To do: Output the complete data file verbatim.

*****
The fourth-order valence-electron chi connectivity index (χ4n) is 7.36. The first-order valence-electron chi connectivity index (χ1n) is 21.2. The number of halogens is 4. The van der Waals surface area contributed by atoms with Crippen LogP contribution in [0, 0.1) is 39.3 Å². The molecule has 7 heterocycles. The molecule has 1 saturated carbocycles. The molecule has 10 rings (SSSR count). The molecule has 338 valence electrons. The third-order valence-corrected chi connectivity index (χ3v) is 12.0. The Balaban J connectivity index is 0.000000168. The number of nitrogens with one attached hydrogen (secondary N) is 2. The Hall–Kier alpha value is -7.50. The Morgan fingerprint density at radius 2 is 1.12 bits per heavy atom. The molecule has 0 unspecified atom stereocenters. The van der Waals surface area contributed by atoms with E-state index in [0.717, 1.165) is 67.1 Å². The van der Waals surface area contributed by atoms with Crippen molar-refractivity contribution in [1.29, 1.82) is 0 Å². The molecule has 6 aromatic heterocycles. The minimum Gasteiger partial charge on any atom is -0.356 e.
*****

The fourth-order valence-electron chi connectivity index (χ4n) is 7.36. The first-order valence-electron chi connectivity index (χ1n) is 21.2. The number of halogens is 4. The van der Waals surface area contributed by atoms with Crippen LogP contribution in [0, 0.1) is 39.3 Å². The molecule has 7 heterocycles. The molecule has 1 saturated carbocycles. The molecule has 10 rings (SSSR count). The molecule has 338 valence electrons. The third-order valence-corrected chi connectivity index (χ3v) is 12.0. The Balaban J connectivity index is 0.000000168. The number of nitrogens with one attached hydrogen (secondary N) is 2. The Hall–Kier alpha value is -7.50. The Morgan fingerprint density at radius 2 is 1.12 bits per heavy atom. The molecule has 0 unspecified atom stereocenters. The van der Waals surface area contributed by atoms with E-state index in [0.717, 1.165) is 67.1 Å². The van der Waals surface area contributed by atoms with Crippen molar-refractivity contribution in [1.29, 1.82) is 0 Å². The molecule has 6 aromatic heterocycles. The minimum Gasteiger partial charge on any atom is -0.356 e.